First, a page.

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Thorup, T.A., Department of Plant Breeding, Cornell University, Ithaca, NY 14853, United States
Tanyolac, B., Dept. of Plant Genetics and Breeding, Agricultural Research Organization, Volcani Center, P.O. Box 6, Bet Dagan, 50250, Israel
Livingstone, K.D., Department of Plant Breeding, Cornell University, Ithaca, NY 14853, United States
Popovsky, S., Dept. of Plant Genetics and Breeding, Agricultural Research Organization, Volcani Center, P.O. Box 6, Bet Dagan, 50250, Israel
Paran, I., Dept. of Plant Genetics and Breeding, Agricultural Research Organization, Volcani Center, P.O. Box 6, Bet Dagan, 50250, Israel
Jahn, M., Department of Plant Breeding, Cornell University, Ithaca, NY 14853, United States, 252 Emerson Hall, Cornell University, Ithaca, NY 14853, United States
Ten structural genes from the Capsicum (pepper) carotenoid biosynthetic pathway have been localized on a (Capsicum annuum x Capsicum chinense)F2 genetic map anchored in Lycopersicon (tomato). The positions of these genes were compared with positions of the same genes in tomato when known, and with loci from pepper, potato, and tomato that affect carotenoid levels in different tissues. C2, one of three phenotypically defined loci determining pepper fruit color, cosegregated with phytoene synthase. The capsanthin-capsorubin synthase (Ccs) locus, shown previously to cosegregate with Y, another pepper fruit color locus, mapped to pepper chromosome 6. Other structural genes in pepper corresponded to loci affecting carotenoid production as follows: Ccs in pepper and the B locus for hyperaccumulation of β-carotene in tomato fruit mapped to homeologous regions; the position of the lycopene β-cyclase gene in pepper may correspond to the lutescent-2 mutation in tomato; and the lycopene ε-cyclase locus in pepper corresponded to the lycopene ε-cyclase locus/Del mutation for hyperaccumulation of δ-carotene in tomato fruit. Additional associations were seen between the structural genes and previously mapped loci controlling quantitative variation in pepper and tomato fruit color. These results demonstrate that comparative analyses using candidate genes may be used to link specific metabolic phenotypes and loci that affect these phenotypes in related species.
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הספר "אוצר וולקני"
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תנאי שימוש
Candidate gene analysis of organ pigmentation loci in the Solanaceae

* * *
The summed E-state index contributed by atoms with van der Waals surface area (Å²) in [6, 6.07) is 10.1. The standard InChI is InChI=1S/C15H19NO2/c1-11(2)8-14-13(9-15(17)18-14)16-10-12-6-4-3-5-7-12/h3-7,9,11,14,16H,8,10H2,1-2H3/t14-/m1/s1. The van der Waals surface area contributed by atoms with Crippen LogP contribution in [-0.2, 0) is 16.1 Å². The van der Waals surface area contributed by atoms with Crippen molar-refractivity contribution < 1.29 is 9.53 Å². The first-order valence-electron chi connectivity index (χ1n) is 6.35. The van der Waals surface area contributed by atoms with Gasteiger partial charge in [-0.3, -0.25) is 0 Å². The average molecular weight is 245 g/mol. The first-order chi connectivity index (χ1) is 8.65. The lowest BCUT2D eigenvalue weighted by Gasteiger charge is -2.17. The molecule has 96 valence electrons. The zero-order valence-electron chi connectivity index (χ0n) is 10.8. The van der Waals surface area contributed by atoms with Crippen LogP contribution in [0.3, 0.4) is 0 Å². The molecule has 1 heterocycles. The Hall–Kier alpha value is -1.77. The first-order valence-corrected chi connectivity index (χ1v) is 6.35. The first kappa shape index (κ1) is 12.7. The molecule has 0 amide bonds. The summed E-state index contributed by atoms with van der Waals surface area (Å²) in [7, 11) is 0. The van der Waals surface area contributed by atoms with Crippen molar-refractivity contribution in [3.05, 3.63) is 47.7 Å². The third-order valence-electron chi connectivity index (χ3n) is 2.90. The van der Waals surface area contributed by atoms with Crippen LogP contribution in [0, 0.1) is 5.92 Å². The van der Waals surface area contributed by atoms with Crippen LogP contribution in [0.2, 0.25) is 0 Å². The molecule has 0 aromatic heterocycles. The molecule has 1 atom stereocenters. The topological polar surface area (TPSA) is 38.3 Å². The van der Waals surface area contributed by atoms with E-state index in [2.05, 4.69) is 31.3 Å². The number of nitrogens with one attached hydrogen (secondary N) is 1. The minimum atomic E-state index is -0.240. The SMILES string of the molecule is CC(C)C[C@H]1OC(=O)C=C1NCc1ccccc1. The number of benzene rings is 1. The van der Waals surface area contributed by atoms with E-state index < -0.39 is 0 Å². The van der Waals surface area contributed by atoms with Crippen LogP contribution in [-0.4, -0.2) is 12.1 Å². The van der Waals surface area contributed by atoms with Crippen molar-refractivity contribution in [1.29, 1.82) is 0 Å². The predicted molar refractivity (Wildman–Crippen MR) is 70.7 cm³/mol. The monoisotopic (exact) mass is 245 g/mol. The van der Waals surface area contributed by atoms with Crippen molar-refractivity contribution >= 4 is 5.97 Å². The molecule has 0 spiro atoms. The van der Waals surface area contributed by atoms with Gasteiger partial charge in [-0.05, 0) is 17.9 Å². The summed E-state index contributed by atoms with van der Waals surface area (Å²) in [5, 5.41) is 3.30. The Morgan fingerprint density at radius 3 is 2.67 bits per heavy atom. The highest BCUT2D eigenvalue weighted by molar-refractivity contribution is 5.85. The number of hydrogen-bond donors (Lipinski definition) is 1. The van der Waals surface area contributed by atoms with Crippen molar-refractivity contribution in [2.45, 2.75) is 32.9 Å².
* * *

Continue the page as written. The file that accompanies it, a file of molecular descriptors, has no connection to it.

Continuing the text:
97
Thorup, T.A., Department of Plant Breeding, Cornell University, Ithaca, NY 14853, United States
Tanyolac, B., Dept. of Plant Genetics and Breeding, Agricultural Research Organization, Volcani Center, P.O. Box 6, Bet Dagan, 50250, Israel
Livingstone, K.D., Department of Plant Breeding, Cornell University, Ithaca, NY 14853, United States
Popovsky, S., Dept. of Plant Genetics and Breeding, Agricultural Research Organization, Volcani Center, P.O. Box 6, Bet Dagan, 50250, Israel
Paran, I., Dept. of Plant Genetics and Breeding, Agricultural Research Organization, Volcani Center, P.O. Box 6, Bet Dagan, 50250, Israel
Jahn, M., Department of Plant Breeding, Cornell University, Ithaca, NY 14853, United States, 252 Emerson Hall, Cornell University, Ithaca, NY 14853, United States
Candidate gene analysis of organ pigmentation loci in the Solanaceae
Ten structural genes from the Capsicum (pepper) carotenoid biosynthetic pathway have been localized on a (Capsicum annuum x Capsicum chinense)F2 genetic map anchored in Lycopersicon (tomato). The positions of these genes were compared with positions of the same genes in tomato when known, and with loci from pepper, potato, and tomato that affect carotenoid levels in different tissues. C2, one of three phenotypically defined loci determining pepper fruit color, cosegregated with phytoene synthase. The capsanthin-capsorubin synthase (Ccs) locus, shown previously to cosegregate with Y, another pepper fruit color locus, mapped to pepper chromosome 6. Other structural genes in pepper corresponded to loci affecting carotenoid production as follows: Ccs in pepper and the B locus for hyperaccumulation of β-carotene in tomato fruit mapped to homeologous regions; the position of the lycopene β-cyclase gene in pepper may correspond to the lutescent-2 mutation in tomato; and the lycopene ε-cyclase locus in pepper corresponded to the lycopene ε-cyclase locus/Del mutation for hyperaccumulation of δ-carotene in tomato fruit. Additional associations were seen between the structural genes and previously mapped loci controlling quantitative variation in pepper and tomato fruit color. These results demonstrate that comparative analyses using candidate genes may be used to link specific metabolic phenotypes and loci that affect these phenotypes in related species.
Scientific Publication
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